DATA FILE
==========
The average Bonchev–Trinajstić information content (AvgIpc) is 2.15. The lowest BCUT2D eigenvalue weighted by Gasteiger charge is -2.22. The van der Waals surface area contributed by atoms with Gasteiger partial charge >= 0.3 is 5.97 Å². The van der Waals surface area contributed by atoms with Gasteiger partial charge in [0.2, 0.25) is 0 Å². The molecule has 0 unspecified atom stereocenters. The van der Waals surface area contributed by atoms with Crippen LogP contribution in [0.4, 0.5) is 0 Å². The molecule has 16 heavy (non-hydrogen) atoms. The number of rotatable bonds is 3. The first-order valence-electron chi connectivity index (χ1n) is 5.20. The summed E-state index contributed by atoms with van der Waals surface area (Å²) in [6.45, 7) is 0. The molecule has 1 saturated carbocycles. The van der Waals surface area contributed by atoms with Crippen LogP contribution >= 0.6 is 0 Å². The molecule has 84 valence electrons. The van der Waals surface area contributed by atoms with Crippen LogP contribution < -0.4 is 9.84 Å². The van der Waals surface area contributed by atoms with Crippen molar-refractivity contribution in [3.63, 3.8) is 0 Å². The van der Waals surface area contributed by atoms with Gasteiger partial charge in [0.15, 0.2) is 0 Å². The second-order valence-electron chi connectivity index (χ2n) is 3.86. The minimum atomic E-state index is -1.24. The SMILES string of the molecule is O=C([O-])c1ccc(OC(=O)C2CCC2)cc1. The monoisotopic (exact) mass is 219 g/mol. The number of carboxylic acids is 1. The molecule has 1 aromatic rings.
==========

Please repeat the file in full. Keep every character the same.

The average Bonchev–Trinajstić information content (AvgIpc) is 2.15. The lowest BCUT2D eigenvalue weighted by Gasteiger charge is -2.22. The van der Waals surface area contributed by atoms with Gasteiger partial charge >= 0.3 is 5.97 Å². The van der Waals surface area contributed by atoms with Gasteiger partial charge in [0.2, 0.25) is 0 Å². The molecule has 0 unspecified atom stereocenters. The van der Waals surface area contributed by atoms with Crippen LogP contribution in [0.4, 0.5) is 0 Å². The molecule has 16 heavy (non-hydrogen) atoms. The number of rotatable bonds is 3. The first-order valence-electron chi connectivity index (χ1n) is 5.20. The summed E-state index contributed by atoms with van der Waals surface area (Å²) in [6.45, 7) is 0. The molecule has 1 saturated carbocycles. The van der Waals surface area contributed by atoms with Crippen LogP contribution >= 0.6 is 0 Å². The molecule has 84 valence electrons. The van der Waals surface area contributed by atoms with Crippen LogP contribution < -0.4 is 9.84 Å². The van der Waals surface area contributed by atoms with Crippen molar-refractivity contribution in [3.63, 3.8) is 0 Å². The van der Waals surface area contributed by atoms with Gasteiger partial charge in [0.15, 0.2) is 0 Å². The second-order valence-electron chi connectivity index (χ2n) is 3.86. The minimum atomic E-state index is -1.24. The SMILES string of the molecule is O=C([O-])c1ccc(OC(=O)C2CCC2)cc1. The monoisotopic (exact) mass is 219 g/mol. The number of carboxylic acids is 1. The molecule has 1 aromatic rings.